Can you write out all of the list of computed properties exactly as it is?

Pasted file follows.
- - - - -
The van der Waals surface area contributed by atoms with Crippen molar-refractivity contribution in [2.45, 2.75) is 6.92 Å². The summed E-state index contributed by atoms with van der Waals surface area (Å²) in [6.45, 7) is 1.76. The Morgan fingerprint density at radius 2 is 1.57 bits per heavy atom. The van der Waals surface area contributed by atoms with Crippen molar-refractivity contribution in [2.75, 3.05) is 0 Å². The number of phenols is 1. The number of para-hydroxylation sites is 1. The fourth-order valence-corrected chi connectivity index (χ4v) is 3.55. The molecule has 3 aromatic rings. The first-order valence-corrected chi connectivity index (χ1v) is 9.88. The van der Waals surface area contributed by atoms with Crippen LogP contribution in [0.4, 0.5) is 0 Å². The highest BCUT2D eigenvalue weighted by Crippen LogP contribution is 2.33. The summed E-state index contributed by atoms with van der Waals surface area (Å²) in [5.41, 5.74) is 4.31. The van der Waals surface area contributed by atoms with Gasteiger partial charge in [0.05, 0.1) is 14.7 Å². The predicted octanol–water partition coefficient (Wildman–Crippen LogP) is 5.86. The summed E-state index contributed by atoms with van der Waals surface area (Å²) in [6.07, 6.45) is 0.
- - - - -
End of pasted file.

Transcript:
The van der Waals surface area contributed by atoms with Crippen molar-refractivity contribution in [2.45, 2.75) is 6.92 Å². The summed E-state index contributed by atoms with van der Waals surface area (Å²) in [6.45, 7) is 1.76. The Morgan fingerprint density at radius 2 is 1.57 bits per heavy atom. The van der Waals surface area contributed by atoms with Crippen molar-refractivity contribution in [2.75, 3.05) is 0 Å². The number of phenols is 1. The number of para-hydroxylation sites is 1. The fourth-order valence-corrected chi connectivity index (χ4v) is 3.55. The molecule has 3 aromatic rings. The first-order valence-corrected chi connectivity index (χ1v) is 9.88. The van der Waals surface area contributed by atoms with Crippen LogP contribution in [0.4, 0.5) is 0 Å². The highest BCUT2D eigenvalue weighted by Crippen LogP contribution is 2.33. The summed E-state index contributed by atoms with van der Waals surface area (Å²) in [5.41, 5.74) is 4.31. The van der Waals surface area contributed by atoms with Gasteiger partial charge in [0.05, 0.1) is 14.7 Å². The predicted octanol–water partition coefficient (Wildman–Crippen LogP) is 5.86. The summed E-state index contributed by atoms with van der Waals surface area (Å²) in [6.07, 6.45) is 0.